This summer I was thrilled while watching my son and one of his best friends sitting quietly at a table, manipulating little plastic dots onto plastic frames. My son isn’t crafty and I was really surprised to learn that the two of them had been at it for hours during their play date. Luckily for us, my friend had bought the beads that have to be ironed in order to form colorful figures such as stars, horses, and fish. We ended up buying this same toy last week and William played again for hours with his cousins. A toy quite similar, and considered to be less hazardous since no hot irons are required, seemed like a good choice for a Christmas present. Aqua Dots, the exact same type of toy, is just as addictive. Kids sit for hours, placing various colored beads into patterns that once sprayed with water, hold their shape.
Well, after reading the news this morning in horror—I’ll check this toy off my Christmas list. The little plastic dots of the Aqua Dots pack contain a chemical that converts into a “date rape” drug once ingested, which can be lethal, according to reports from the Associated Press.
Yet another Chinese-manufactured toy has been recalled—this time after two children in America went into “nonresponsive” comas and three children in Australia were hospitalized. After checking the Consumer Products Safety Commission site, I am relieved to learn that the two American children have recovered.
“A twenty-month-old child swallowed several dozen beads. He became dizzy and vomited several times before slipping into a comatose state for a period of time, was hospitalized, and has since fully recovered. A second child also vomited and slipped into a comatose state and was hospitalized for five days,” a Consumer Products Safety Commission report stated.
This latest round of recalls leaves me with a complete distrust of our toy-manufacturing industry. How much more of this can we take? I don’t know about you, but going into this Holiday season, I will surely be cautious about what toys I buy. But it’s hard to know how to be cautious. Do we just avoid all toys manufactured in China? Are all of them labeled as such? Aqua Dots is distributed by Toronto-based Spin Master Toys and sold by Australia-based Moose Enterprises—so is it labeled as made in China on the outside of the box? And what about the other toys that were recalled this week as well for lead contamination? According to news reports, 405,000 toys, mainly cars, were recalled.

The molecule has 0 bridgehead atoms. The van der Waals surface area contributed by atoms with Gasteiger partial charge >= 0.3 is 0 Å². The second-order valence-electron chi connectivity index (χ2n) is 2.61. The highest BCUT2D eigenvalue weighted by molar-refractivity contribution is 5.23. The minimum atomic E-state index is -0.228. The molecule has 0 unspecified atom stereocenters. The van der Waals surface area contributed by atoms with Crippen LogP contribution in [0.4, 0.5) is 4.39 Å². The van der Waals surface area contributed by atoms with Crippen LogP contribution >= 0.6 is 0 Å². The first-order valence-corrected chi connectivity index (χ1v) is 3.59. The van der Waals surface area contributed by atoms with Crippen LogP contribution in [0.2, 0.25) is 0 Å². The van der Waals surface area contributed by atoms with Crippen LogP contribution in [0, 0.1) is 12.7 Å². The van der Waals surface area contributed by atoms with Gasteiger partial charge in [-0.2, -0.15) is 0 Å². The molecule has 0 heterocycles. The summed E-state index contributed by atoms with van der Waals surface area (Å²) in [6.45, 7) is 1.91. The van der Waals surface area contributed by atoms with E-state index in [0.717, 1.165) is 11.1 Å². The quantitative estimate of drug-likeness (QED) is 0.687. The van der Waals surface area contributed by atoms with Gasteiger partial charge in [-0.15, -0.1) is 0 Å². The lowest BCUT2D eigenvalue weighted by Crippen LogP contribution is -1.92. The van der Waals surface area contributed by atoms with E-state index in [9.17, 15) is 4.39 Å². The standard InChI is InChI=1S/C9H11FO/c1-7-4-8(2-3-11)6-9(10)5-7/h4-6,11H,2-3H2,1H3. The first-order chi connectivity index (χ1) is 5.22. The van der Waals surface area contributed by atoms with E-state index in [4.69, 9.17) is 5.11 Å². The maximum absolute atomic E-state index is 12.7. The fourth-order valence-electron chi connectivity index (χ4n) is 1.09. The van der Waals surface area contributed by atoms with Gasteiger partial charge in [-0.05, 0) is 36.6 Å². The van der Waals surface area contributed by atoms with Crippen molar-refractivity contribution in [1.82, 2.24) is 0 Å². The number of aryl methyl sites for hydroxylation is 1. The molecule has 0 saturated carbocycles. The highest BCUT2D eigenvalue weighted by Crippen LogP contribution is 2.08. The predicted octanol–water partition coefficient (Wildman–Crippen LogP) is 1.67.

“The recall includes about 380,000 Pull-Back Action Toy Cars imported by Dollar General Merchandising Inc. of Goodlettsville, Tennessee, and 7,500 Dragster and Funny Car toys imported by International Sourcing Ltd. of Springfield, Missouri,” reports the Associated Press.
- Duck Family Collectable Wind-Up Toy (by Schylling Associates Inc.)
- Dizzy Ducks Music Box (by Schylling Associates Inc.)
- “Robot 2000” collectable tin robot (by Schylling Associates Inc.)
- Winnie-the-Pooh Spinning top (by Schylling Associates Inc.)
- 7,200 “Big Red” Wagons (imported by Northern Tool & Equipment Co.)
I guess the only thing concerned parents can do this Holiday season, is to keep checking the Consumer Product Safety Commission’s Web site for its now, long list of recalls. That, or take a different shopping approach this holiday. One mom of two shares my sentiment. When discussing the latest round of toy recalls she lamented, “What do you buy your kids now? I guess this Christmas I’ll just buy books and DVDs and my kids like to play outside the most anyway, so outside toys work.” Perhaps we should consider giving more books, balls, crayons, and finger-paints to our children this year. Just make sure they aren’t made in China.
Photo courtesy of Consumer Product Safety Commission